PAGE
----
Friday, September 22, 2023

Long-term outcomes of allogeneic stem cell transplant in multiple myeloma – Blood Cancer Journal

This study demonstrates overall poor survival outcomes in patients who underwent allo SCT for treatment of multiple myeloma with long-term survival ( >5 years) being achieved in less than 25% of patients. Nearly 75% of patients experienced disease progression or death by 2 years, and 1-year TRM was high at 22.2% Despite this, a subgroup of patients entered a durable remission after receiving an allo SCT, potentially constituting a cure. Those who saw particular benefit from allo SCT were more likely to have been in complete remission at time of allo SCT, had only one previous auto SCT, and to have undergone their allo transplant in the early 2000s. In all, allo-SCT as a treatment for multiple myeloma was minimally beneficial outside of a select few patients.

5-year OS following allogeneic transplant was poor at 22.2% with a cohort size of 85 patients and a long median follow-up of 11.5 years. As demonstrated by Fig. 1, there was a rapid survival decline immediately following transplant that did not plateau until roughly four years post-transplant and did not entirely stabilize until eight years post-transplant. 5-year PFS was 15.1%. Cumulative 1-year TRM was high at 23.5% (N = 20), exceeding the number of “cured” patients who survived 10+ years (N = 12). The largest study to examine allo SCT in MM was conducted by the Bone Marrow Transplant Clinical Trials Network (BMT CTN), and found 3-year OS and PFS to be 77% and 43%, respectively, with a TRM of 11% [23] for patients who underwent allo SCT as upfront therapy. Our overall cohort demonstrated considerably worse outcomes for the same timepoints with 3-year OS and PFS being 37.9% and 22.0%, respectively.

It is important to note that the findings of the BMT CTN study represent allogeneic transplant as upfront treatment (auto SCT to RIC allo SCT) in a group of individuals primarily with standard-risk cytogenetics and partial-response or better to previous therapy. Conversely our data represented a heterogenous and highly challenging population usually at a salvage point, with over 75% having at least 3 previous lines of therapy, and over 30% of patients in active progression at the time of transplant. The poorer survival outcomes in our study were not unexpected, given the prolonged disease history and more extensive prior therapies. Even when examining the few among our cohort who underwent auto SCT to RIC allo SCT as upfront therapy (N = 3), OS and PFS were 33% and 19%, respectively, considerably lower than the BMT CTN study.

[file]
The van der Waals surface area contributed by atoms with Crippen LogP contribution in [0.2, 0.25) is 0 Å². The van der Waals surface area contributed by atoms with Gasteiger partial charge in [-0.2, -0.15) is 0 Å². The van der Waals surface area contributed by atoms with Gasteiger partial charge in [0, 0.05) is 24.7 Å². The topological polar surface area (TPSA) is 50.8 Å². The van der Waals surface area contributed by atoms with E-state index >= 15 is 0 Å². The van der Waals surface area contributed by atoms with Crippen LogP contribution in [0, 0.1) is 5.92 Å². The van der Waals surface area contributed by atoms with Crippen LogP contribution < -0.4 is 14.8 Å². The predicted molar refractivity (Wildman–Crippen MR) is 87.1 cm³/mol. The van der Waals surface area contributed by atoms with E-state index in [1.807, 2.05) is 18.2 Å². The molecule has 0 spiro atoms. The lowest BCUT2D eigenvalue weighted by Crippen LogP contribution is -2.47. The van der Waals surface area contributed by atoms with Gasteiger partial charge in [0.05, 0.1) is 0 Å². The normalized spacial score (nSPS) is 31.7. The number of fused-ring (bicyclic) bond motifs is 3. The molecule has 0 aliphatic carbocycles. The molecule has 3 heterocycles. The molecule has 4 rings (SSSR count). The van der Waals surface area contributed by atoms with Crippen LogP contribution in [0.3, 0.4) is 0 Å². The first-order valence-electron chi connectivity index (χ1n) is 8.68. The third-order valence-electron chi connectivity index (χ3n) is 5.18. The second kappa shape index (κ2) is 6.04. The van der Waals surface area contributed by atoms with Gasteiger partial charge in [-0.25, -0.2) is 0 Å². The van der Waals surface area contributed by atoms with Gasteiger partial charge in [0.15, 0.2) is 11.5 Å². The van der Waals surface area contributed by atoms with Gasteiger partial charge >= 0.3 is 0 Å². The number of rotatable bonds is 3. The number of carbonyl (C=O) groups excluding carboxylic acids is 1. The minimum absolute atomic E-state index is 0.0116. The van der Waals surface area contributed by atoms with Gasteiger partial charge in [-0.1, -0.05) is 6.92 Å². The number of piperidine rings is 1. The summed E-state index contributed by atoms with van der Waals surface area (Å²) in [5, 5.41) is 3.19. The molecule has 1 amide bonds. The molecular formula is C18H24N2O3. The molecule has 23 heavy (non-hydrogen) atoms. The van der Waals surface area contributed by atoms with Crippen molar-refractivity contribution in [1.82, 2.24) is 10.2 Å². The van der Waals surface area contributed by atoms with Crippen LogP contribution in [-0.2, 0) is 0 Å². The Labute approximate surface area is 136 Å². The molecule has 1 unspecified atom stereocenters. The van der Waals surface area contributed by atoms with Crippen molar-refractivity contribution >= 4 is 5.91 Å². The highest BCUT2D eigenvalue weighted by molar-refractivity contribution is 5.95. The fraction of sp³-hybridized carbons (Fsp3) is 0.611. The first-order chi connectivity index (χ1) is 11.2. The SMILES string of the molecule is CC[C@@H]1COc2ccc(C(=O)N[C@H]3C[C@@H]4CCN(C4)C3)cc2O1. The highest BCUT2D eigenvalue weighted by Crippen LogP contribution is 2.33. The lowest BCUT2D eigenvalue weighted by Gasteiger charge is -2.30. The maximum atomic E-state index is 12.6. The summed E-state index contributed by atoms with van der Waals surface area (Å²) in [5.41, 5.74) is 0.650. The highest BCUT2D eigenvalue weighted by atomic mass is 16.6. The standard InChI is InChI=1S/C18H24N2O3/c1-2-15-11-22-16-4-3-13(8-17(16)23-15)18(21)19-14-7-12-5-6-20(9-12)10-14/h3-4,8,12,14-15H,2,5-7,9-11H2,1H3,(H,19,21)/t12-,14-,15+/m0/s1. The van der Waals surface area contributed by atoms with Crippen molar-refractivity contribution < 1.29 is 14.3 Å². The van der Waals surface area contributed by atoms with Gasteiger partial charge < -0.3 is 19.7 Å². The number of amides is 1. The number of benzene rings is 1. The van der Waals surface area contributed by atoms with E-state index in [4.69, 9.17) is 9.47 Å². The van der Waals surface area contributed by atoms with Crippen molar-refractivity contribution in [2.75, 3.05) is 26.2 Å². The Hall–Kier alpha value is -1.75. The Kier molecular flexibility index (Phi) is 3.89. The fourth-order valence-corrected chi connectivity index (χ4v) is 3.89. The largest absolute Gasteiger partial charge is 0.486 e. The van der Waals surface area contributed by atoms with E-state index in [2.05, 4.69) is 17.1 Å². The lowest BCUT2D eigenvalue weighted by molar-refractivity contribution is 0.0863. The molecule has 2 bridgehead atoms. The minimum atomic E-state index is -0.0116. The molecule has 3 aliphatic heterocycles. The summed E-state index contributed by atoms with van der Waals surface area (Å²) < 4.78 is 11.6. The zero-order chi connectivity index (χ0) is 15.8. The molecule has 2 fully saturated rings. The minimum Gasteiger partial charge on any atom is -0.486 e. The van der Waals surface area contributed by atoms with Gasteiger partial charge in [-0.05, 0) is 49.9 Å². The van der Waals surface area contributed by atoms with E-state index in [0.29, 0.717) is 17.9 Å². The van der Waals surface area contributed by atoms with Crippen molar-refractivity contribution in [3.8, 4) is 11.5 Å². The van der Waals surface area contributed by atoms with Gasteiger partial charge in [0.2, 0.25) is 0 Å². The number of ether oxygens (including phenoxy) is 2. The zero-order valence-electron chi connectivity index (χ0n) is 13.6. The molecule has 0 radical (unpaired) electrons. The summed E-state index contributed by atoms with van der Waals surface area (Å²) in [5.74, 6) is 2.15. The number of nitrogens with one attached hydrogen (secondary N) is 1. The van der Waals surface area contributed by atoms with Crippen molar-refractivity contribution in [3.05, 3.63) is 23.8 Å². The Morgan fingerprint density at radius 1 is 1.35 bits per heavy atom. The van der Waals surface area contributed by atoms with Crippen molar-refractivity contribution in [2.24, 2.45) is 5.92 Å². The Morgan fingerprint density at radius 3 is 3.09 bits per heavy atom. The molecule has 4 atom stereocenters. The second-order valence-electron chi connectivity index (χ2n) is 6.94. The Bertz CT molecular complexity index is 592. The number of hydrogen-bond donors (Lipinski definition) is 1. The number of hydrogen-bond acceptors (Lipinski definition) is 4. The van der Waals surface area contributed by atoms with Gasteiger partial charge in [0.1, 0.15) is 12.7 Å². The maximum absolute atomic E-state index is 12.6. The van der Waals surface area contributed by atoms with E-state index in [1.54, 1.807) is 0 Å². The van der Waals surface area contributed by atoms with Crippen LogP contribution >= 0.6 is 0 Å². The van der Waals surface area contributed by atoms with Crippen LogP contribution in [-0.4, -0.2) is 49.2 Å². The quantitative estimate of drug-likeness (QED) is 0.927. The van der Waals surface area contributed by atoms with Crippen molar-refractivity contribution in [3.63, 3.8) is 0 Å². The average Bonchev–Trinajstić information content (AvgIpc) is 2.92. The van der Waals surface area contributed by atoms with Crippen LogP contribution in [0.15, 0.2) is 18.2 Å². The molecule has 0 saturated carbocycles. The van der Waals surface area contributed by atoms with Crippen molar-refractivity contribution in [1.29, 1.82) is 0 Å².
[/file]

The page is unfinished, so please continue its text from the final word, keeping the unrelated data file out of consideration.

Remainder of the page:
As such, our findings more closely align with those from studies examining allo SCT as salvage therapy. Numerous studies have been conducted over the years with considerable variability in survival findings depending on pretransplant disease and patient characteristics, with estimated 2-year OS and PFS between 32–54% and 19–42%, respectively [12, 24, 25], and estimated 5-year OS and PFS between 14–26% and 2–20%, respectively [12, 24,25,26,27]. The largest allo SCT MM salvage study [28], with 413 patients, found a 5-year OS of 30% with a cumulative 1-year TRM of 21.5%, with no apparent plateau in the survival curves.